Gene Expression

The AP, 13-year-old Kansas girl wins National Spelling Bee:

Cool and collected, Kavya Shivashankar wrote out every word on her palm and always ended with a smile. The 13-year-old Kansas girl saved the biggest smile for last, when she rattled off the letters to “Laodicean” to become the nation’s spelling champion.

Here are the next 10 runner ups….

Tim A. Ruiter of Centreville, Va.
Aishwarya Eshwar Pastapur of Springfield, Ill.
Kyle Mou of Peoria, Ill.
Anamika Veeramani of North Royalton, Ohio
Kennyi Kwaku Aouad of Terre Haute, Ind.
Ramya Auroprem of San Jose, Calif.
Neetu Chandak of Seneca Falls, N.Y.
Sidharth Chand of Bloomfield Hills, Mich.
Serena Skye Laine-Lobsinger of West Palm Beach, Fla.
Tussah Heera of Las Vegas, Nev.

Comments

  1. #1 bioIgnoramus
    May 29, 2009

    I suppose that it beats taking up boxing as a way of advancing in life.

  2. #2 as
    May 29, 2009

    Argh! As an Indian, I don’t like it at all. What is the point of learning to spell at a freakish level?

    I had a chance to watch the national math counts championship some years ago. It was all Asians and Jews.

  3. #3 Greg Laden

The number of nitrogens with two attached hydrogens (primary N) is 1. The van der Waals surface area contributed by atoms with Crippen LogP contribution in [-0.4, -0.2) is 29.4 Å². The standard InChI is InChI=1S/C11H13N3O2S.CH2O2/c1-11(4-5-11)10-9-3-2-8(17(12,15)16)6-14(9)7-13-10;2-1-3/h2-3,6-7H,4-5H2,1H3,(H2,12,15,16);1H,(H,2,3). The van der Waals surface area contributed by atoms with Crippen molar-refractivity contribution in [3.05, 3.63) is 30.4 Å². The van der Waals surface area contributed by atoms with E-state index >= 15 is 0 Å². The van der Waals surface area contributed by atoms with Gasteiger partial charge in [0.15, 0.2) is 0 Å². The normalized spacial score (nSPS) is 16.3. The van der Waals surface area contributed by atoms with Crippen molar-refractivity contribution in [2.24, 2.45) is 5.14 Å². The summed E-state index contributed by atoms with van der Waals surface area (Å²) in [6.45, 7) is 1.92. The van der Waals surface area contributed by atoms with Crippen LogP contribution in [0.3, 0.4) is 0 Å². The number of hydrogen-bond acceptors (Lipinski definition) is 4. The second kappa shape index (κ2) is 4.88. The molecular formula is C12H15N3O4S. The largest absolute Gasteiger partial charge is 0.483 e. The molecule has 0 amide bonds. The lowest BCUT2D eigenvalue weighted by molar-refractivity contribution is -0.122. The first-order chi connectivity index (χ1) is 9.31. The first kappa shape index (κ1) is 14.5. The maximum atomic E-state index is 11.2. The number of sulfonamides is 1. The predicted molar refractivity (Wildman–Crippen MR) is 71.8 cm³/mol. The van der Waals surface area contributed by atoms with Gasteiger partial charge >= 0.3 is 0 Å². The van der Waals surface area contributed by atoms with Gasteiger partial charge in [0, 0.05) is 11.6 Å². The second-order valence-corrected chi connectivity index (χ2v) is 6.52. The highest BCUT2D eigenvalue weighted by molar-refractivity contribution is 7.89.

May 29, 2009

    Dr. Khan, I think you are flying too low beneath the radar here. What are your thoughts on the preponderance of South Asian names on this list?

  4. #4 razib
    May 29, 2009

    what i noticed was that only 3 out of 10 were boys….

  5. #5 Greg Laden
    May 29, 2009

    Well, boy’s are not that smart, obviously.

  6. #6 DarwinCatholic
    May 29, 2009

    Heh.

    I was expecting the point to have to do with people from certain linguistic backgrounds having an advantage in mastering the spellings of large numbers of arcane words.

    But then (cultural idiot admission) despite years of working with a near majority of Indians and Sri Lankans at the office, I’m not good at telling unfamiliar male from female names. So I hadn’t noticed that there _were_ mostly girls on the list.

  7. #7 Alex Besogonov
    May 29, 2009

    Heh. Such competitions will be pointless for Ukrainian language (its spelling is nearly phonetic) and mostly-pointless for Russian (phonetic, but with a fair number of exceptions).

  8. #8 Mike Keesey
    May 29, 2009

    “I had a chance to watch the national math counts championship some years ago. It was all Asians and Jews.”

    Makes sense to me — who’s been writing and doing formal mathematics the longest? People in the eastern Mediterranean, Fertile Crescent, Indus Valley, and China all invented this stuff originally — why should we be surprised that some of their descendants (be the descent genetic or cultural) continue to excel at them?

  9. #9 John Emerson
    May 29, 2009

    World (English-language) scrabble championships are often won by Thai, in at least case by a Thai who didn’t speak English. He seems basically to have memorized the officialk Scrabble book the way you would memorize code.

    English spelling is a fun game for people who enjoy unlucrative pointless detail. Many high-powered businessmen refuse to learn to write or spell because you can always hire an English MA to fix up your stuff for you.

  10. #10 Eamon
    May 30, 2009